At Beach Ready Auto we do not charge such fees. If you eat in a restaurant and have food left on your plate you would not expect to pay a disposal fee!
People think of the service advisor (also called a service writer) as a mechanic but basically they are salesmen. Most are even paid on commission. That means that the more work they convince you that your car needs, the more money that puts in their pockets.
Another problem is almost no one reads their owner's manual so they really don't know what's best for their car. The manufactures recommended service schedule is the most accurate description of how to care for YOUR vehicle. When people go to the dealership for routine maintenance, the service advisor pushes the "dealer recommended service" on them. Basically, this calls for oil changes and transmission flushes more frequently than the owner's manual.
For instance, the dealer might recommend changing the transmission fluid every 12,000 miles, whereas the manual recommends changing it every 60,000 miles. If you followed the dealer's recommendation, that means you'd have four transmission fluid changes that were unnecessary. And transmission fluid changes aren't cheap — they can run $200, so you might be spending as much as $800 unnecessarily.
At Beach Ready Auto we only recommend what is needed according to the manufactures service schedule.
Service jobs are priced according to the "flat rate" book, which has the times it takes to perform each repair or service procedure. For instance, an oil change takes 0.3 hour according to this book. The mechanics, however, try to beat these times to make more money for doing less work. Unfortunately, that incentivizes speed and overselling, which to me is the built-in problem with most service departments.
There was a mechanic at one of the repair facility who had created this contraption that actually sucked the oil out of the engine rather than letting it drain out. He could change oil in three minutes and get paid for the flat 18-minute rate. The guy probably made more money than anyone else in the dealership.
At Beach Ready Auto we pay the mechanics by the hours they work, not "book time". This encourages honest work and less cutting corners to save time.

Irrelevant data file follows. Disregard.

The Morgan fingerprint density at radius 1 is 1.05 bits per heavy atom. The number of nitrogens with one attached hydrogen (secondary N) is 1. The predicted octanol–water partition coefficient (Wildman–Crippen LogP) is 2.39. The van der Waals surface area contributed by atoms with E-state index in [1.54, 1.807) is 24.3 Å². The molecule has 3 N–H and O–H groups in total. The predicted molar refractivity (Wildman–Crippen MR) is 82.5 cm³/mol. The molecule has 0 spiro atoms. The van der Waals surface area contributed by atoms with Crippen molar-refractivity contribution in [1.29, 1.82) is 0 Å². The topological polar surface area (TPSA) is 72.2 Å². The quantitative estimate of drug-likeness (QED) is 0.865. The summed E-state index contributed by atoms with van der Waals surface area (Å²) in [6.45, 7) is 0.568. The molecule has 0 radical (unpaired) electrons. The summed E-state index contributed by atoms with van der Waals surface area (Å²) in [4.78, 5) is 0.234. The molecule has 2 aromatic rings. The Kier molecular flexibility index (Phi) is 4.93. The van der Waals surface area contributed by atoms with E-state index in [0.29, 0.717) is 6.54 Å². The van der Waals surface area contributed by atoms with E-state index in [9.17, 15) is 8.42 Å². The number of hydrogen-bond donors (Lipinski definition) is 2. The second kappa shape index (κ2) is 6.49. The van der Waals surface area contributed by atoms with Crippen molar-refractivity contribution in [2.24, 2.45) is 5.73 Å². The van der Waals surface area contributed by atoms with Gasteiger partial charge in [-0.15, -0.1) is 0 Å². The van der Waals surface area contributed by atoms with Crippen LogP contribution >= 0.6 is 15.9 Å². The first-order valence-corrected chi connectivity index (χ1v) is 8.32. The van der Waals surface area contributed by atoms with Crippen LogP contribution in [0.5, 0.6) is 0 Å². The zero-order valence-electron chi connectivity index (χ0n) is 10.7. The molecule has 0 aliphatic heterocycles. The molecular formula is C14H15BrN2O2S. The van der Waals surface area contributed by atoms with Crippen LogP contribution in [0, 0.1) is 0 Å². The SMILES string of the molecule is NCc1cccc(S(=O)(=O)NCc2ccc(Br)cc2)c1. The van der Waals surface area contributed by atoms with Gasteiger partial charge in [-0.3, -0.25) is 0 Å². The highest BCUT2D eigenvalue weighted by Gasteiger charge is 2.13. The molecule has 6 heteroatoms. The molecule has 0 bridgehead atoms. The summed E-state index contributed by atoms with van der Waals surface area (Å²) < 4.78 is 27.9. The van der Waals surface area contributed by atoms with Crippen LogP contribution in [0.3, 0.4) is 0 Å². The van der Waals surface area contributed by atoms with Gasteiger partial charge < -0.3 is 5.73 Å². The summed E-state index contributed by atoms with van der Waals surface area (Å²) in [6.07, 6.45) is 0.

Let's say that someone comes into the dealership for a simple oil change. They immediately become a target for the service department to "upsell" them as much additional work as possible. First of all, the advisor will ask how many miles are on the car. If there is close to, for example, 20,000 miles, they will say, "Well, you're just about ready for your 20,000-mile service. Here's what we recommend." They then whip out a sheet with a laundry list of services that are offered for a package price. But if you look at what is actually done to the car, it is just inspections or fluid checks and fills.
When you start getting more miles, the service writer will say, "We're going to do all services recommended for that mileage, but we'll also check for other problems." So you agree to a "full inspection," which is one of the biggest scams. Later in the day the service writer will call and say, "Everything looks OK but we recommend you have some other work done: transmission fluid, air-conditioning, differential fluid." By the way, most manufacturers don't recommend ever changing the differential fluid. So you go in for an oil change and end up dropping $600.
Dealerships don't profit on extensive operations like replacing engine blocks, transmissions or other large components. These require expensive parts, and the mechanics take longer to finish them. So while you pay a lot for these operations, the service department doesn't make much off them. With the smaller operations, on the other hand, you don't pay as much, but they're making a very high percentage of profit.
In one case, I looked at the dealer-recommended service and compared it to the owner's manual — it had almost doubled the service frequency from the manual. That's true of parts, too. The prices of most parts you buy through a dealership are doubled.
At Beach Ready Auto we only recommend services we would carry out on our own vehicles
Service departments are always trying to get you to agree to a brake job you don't necessarily need. And then they recommend that you "turn the rotors." This means putting the rotor (the disc part of the brakes) on a lathe and cutting a thin layer of metal off to make the surface flat. They charge you $50 each to turn the rotors, and it only costs them 50 cents and the startup cost of buying a lathe.
It isn't even necessarily safer to turn the rotors — in fact, it's actually making them closer to wearing out, since cutting the rotors makes them thinner. This way they could warp more easily. My opinion is that unless a rotor is severely gouged, don't bother turning it, as you have little if anything to gain. Let the pad adapt to the grooves in the rotor. Rotor turning is one of the big scams out there.
Most brake pads come with small metal strips buried under the brake pad called the "wear indicator." When the brake pad wears down to about 15 percent of its thickness, the metal contacts the rotor and causes the brakes to screech when you hit them. Then it's a good time to change them. Sometimes mechanics will bend these strips so they start squeaking sooner. Another thing they do is spray oil on the shock absorber so it looks like there's a leak in the hydraulic fluid and you need your shocks changed.
At Beach Ready Auto we do not own a Lathe